This is me aged 4. I am now 64, and may have changed a little over the years - physically at least.
I hope that I may have acquired some degree of wisdom over the last 55 years and more; and, in common with so many others, however, and that includes friends who are much older than I am, I still sometimes wonder where all the grown-ups have gone.
I have been working as a (reasonably grown-up) counsellor for over twenty years.
I trained for a post-graduate diploma in counselling in 1996, and then again in 2008.
Why two diplomas?
My first diploma, with an organisation called the AMAP organisation - now defunct - was eclectic, eccentric, inspirational and completely undisciplined.
My second diploma, in Person-Centred Counselling with the University of Brighton - a course accredited by the British Association for Counselling and Psychotherapy - was a far more sober affair. I try to draw on the best that these two experiences had to offer.
How did I become a counsellor?
I was forced, over thirty years ago, to confront my own demons and to realise that my life was being run by a combination of addiction, depression and bewilderment. My story is not your story; but my experiences do help me to understand what it is like to feel stuck, hopeless, frightened, and unsure where to turn.
I have been fortunate enough to meet a number of quite brilliant counsellors, working in very different fields and disciplines, who have taught me a lot about what can be helpful. I have also met counsellors and therapists who seemed to me less helpful. I hope that I have taken lessons away from both experiences.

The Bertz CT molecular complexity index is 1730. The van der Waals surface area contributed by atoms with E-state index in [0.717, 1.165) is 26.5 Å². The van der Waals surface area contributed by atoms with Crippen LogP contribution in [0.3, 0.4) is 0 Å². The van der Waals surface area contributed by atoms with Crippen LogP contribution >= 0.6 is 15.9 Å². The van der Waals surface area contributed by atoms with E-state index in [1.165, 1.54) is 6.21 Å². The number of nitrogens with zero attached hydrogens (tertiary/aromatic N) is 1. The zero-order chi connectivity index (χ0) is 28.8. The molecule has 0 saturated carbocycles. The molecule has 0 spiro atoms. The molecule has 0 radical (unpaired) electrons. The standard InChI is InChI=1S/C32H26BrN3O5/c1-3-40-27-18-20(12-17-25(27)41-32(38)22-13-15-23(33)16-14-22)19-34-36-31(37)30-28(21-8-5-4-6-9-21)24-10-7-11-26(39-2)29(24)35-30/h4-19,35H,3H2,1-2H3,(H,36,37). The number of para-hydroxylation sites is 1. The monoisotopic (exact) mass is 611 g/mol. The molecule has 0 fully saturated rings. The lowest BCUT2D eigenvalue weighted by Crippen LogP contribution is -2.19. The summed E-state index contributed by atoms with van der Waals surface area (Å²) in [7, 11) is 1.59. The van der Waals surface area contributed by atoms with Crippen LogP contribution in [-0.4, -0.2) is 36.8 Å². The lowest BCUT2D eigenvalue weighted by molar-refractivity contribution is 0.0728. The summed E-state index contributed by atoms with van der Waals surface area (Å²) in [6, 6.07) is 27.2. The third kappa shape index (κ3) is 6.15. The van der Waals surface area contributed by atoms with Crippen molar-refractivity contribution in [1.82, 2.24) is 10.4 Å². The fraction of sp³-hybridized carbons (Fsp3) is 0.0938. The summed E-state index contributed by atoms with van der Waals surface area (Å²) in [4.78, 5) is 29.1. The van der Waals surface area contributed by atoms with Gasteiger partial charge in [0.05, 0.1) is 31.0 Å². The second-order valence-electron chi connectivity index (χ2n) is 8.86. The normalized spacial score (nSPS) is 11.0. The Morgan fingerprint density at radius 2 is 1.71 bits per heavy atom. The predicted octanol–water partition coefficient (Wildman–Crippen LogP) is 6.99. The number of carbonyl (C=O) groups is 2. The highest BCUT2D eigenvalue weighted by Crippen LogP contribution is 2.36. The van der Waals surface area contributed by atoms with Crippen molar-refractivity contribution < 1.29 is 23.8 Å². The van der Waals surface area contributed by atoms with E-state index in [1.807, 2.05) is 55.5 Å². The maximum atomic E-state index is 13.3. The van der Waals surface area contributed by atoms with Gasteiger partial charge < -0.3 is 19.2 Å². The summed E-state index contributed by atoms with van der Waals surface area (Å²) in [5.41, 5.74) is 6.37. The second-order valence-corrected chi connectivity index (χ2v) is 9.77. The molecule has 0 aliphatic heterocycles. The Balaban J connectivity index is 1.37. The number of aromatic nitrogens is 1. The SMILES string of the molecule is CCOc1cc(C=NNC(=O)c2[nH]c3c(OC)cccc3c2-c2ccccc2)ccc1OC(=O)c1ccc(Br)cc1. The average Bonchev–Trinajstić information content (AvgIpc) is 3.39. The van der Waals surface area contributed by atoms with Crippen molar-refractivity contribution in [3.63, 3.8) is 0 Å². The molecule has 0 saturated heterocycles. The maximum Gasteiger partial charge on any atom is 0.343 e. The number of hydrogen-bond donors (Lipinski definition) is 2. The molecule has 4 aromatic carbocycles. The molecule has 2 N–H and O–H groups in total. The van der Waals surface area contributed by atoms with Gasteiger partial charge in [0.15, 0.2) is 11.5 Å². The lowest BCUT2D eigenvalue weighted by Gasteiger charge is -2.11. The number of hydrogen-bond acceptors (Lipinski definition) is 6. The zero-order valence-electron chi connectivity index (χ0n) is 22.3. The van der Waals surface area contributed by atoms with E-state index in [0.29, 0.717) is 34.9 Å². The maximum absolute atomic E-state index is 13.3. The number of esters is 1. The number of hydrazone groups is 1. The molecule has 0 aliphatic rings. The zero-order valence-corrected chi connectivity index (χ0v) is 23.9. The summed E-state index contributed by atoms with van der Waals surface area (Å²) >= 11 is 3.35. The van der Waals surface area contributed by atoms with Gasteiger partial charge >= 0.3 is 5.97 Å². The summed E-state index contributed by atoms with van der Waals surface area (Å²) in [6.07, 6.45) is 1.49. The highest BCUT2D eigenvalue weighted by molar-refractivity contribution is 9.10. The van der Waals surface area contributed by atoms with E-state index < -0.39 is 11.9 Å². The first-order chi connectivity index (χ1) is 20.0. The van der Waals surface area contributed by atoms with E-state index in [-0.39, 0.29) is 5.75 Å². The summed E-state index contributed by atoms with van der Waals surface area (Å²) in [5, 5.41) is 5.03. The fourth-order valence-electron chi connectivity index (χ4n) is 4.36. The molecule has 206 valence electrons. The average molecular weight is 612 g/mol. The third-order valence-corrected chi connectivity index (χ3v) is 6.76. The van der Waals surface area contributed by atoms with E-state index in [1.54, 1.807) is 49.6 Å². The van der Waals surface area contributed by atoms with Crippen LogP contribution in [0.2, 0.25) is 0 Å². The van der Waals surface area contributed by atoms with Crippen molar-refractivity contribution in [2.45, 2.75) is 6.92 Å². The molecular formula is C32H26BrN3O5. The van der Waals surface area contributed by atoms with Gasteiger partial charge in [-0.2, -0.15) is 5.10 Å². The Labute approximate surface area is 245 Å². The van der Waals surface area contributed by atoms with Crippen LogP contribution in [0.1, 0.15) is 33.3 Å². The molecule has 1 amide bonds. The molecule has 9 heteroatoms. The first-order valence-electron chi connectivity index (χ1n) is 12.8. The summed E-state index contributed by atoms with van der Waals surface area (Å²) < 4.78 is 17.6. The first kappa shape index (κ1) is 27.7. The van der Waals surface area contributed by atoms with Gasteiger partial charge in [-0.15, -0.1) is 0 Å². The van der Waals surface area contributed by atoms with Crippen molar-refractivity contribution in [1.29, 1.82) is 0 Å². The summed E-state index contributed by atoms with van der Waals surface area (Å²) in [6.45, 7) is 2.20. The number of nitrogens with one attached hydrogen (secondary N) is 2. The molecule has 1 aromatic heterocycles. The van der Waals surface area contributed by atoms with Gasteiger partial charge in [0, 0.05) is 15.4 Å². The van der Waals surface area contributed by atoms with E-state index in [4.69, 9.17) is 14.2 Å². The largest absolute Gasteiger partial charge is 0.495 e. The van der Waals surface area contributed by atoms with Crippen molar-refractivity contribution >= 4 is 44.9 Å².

Much of my own route to recovery came through twelve-step groups - on the model of Alcoholics Anonymous. I am very grateful to twelve-step groups. I also appreciate that many people find the AA model completely unsympathetic to their needs. Put bluntly, some people really hate 12-step groups; whilst others feel uneasy in any groups. Whilst I will always support clients struggling with addictions to seek help and support through AA and similar groups, I would never impose this as a condition.
I also provide support for many problems which have little or nothing to do with addiction.
I am a registered member of the British Association for Counselling and Psychotherapy (BACP), and I am bound by the BACP's Ethical Framework for Good Practice in Counselling and Psychotherapy.
For more information on the BACP please click on the links above.